Maynard Ferguson

Maynard Ferguson
Photo Credit: Tim Owens


Maynard Ferguson

On this show, trumpeter Maynard Ferguson displays the extraordinary range and exquisite technique that have kept him at the forefront of jazz for five decades. Ferguson debuted with Stan Kenton’s Orchestra in 1950 and quickly established a reputation for playing in the uppermost registers with greater power and facility than any trumpet player before or since. Tonight he energizes an enthusiastic audience in San Luis Obispo, CA, hitting incredibly high notes that somehow fit perfectly within the scope of the given tune. Maynard and Dr. Taylor show off their obvious musical and personal rapport with the evening’s opening number, “Just Friends,” kicking off this “on the road” edition of Billy Taylor’s Jazz at the Kennedy Center on a high note.

Born in Montreal, Canada, Ferguson received his initial musical training at Montreal’s French Conservatory of Music. The instructors there ordered Ferguson not to play jazz. As a result, he says he’s been “playing jazz ever since.” Maynard’s mother encouraged his musical inclinations, “My mother noticed that as soon as I had a trumpet, it was an instrument I was in love with. She never had to tell me to practice.” Later, she bought Maynard all the jazz-trumpet albums she could find so he could practice along with them. Those albums built the foundation of Ferguson’s formidable talent. He began by listening to legendary trumpeter Harry James when James played with Benny Goodman. Eventually Ferguson focused on the trumpet work of Duke Ellington’s many great horn players. Duke’s presence looms large over the career of Ferguson, and Dr. Taylor and Maynard pay tribute to Ellington by tearing through a swinging version of “Taking the ‘A’ Train.”

Throughout a lively discussion, Ferguson repeatedly refers to his trumpet as a “toy.” His attitude toward the physical nature of the trumpet shows the influence of time spent in India. Maynard explains that an Indian swami taught him that the player, and not the physical tool, is the actual “musical instrument.” Ferguson’s Eastern philosophy on music further stems from time spent teaching a junior high school band in India--a job he still performs for six weeks each year. Maynard boils down his teaching philosophy into a simple directive: “Observe Pavarotti.” Through this notion, Maynard reminds musicians that the craft is physical as well as mental and emotional. Ferguson puts his whole body into playing; he tells Dr. Taylor, “when I’m playing correctly, my socks are soaking wet when I’m through.” This transcontinental discussion leads into a tribute to trumpeter Dizzy Gillespie: a rousing rendition of “A Night in Tunisia.”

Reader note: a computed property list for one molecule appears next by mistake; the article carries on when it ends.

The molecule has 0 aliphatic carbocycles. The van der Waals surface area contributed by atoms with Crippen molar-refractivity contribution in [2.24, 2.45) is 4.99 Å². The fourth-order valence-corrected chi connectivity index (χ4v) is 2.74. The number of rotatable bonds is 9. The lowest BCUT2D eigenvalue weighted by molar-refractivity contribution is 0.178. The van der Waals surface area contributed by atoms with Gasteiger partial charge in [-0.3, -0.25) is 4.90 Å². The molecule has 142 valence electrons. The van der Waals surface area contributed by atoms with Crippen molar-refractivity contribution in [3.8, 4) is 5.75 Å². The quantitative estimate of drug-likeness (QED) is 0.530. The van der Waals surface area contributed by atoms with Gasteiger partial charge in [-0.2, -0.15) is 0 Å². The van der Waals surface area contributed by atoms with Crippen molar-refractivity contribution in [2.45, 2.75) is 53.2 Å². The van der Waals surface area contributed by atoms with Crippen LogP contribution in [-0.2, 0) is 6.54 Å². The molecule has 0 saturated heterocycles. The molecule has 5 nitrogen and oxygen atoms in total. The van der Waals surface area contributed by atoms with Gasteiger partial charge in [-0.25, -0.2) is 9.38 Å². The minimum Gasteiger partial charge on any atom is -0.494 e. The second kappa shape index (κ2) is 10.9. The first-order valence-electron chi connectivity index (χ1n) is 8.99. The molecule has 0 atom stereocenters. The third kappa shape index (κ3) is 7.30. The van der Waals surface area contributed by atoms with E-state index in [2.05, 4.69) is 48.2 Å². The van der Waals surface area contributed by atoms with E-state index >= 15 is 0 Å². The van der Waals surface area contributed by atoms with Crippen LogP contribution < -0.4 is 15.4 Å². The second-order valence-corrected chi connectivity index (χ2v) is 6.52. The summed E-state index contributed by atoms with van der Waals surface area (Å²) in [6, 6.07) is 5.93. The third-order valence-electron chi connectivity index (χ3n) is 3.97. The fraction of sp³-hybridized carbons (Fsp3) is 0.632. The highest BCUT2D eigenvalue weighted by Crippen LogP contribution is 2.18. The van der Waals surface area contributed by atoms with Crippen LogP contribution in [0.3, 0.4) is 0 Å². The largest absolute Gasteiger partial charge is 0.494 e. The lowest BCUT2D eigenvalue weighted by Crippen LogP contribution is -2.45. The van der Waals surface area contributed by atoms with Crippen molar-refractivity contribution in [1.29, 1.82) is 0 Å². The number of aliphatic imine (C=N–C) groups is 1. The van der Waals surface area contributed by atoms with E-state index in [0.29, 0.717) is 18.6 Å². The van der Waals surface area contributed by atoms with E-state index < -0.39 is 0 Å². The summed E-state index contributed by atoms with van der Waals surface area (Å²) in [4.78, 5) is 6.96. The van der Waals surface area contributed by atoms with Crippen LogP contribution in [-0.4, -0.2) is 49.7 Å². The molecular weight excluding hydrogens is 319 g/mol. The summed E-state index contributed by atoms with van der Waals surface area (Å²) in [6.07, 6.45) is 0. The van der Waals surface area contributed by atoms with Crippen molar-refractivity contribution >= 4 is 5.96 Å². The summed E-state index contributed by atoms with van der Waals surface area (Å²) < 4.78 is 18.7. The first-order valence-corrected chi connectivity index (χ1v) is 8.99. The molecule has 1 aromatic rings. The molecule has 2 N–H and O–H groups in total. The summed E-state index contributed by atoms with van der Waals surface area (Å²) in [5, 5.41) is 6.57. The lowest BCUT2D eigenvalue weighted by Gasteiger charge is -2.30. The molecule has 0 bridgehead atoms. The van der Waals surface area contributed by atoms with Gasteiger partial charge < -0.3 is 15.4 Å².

A renowned bandleader himself, Ferguson cites Count Basie, Ellington and Kenton as major role models. He enjoys fronting a band, which gives him the opportunity to “put a lot of guys out there.” And he has. Both Joe Zawinul and Slide Hampton sprung from Ferguson-led ensembles. Maynard jokingly says of his musicians, “the only time I’ll be angry when you leave my band is if you’re not a huge success.” Dr. Taylor and Maynard use this discussion to swing into a stellar version of the classic Burke and Van Heusen number, “But Beautiful.”

Addressing the audience, Ferguson responds to a question about early musical influences. Besides his mother and Louis Armstrong (whom he refers to as the "dynamite duo"), Maynard cites Gillespie and admits to falling in love with the playing of Miles Davis. But he warns young musicians against worshiping jazz superheroes. “When I teach my master classes,” Ferguson says, “I say...if you’re a tenor saxophone student and you think the sun rises and sets on John Coltrane, then be sure and go backwards and listen to all the great players that came before him.” Ferguson says following this advice rewards a musician with his or her true personal sound--and not a mere carbon copy.

Ferguson obviously lives the musical life he teaches; his resulting ability to play in the highest pitches is only one among many attributes that still distinguish him among today’s trumpet players. Dr. Taylor and his trio--Chip Jackson on bass, and Steve Johns on drums--acknowledge Ferguson's unique abilities by accompanying him on the evening’s finale, “They’ll Never Be Another You.”

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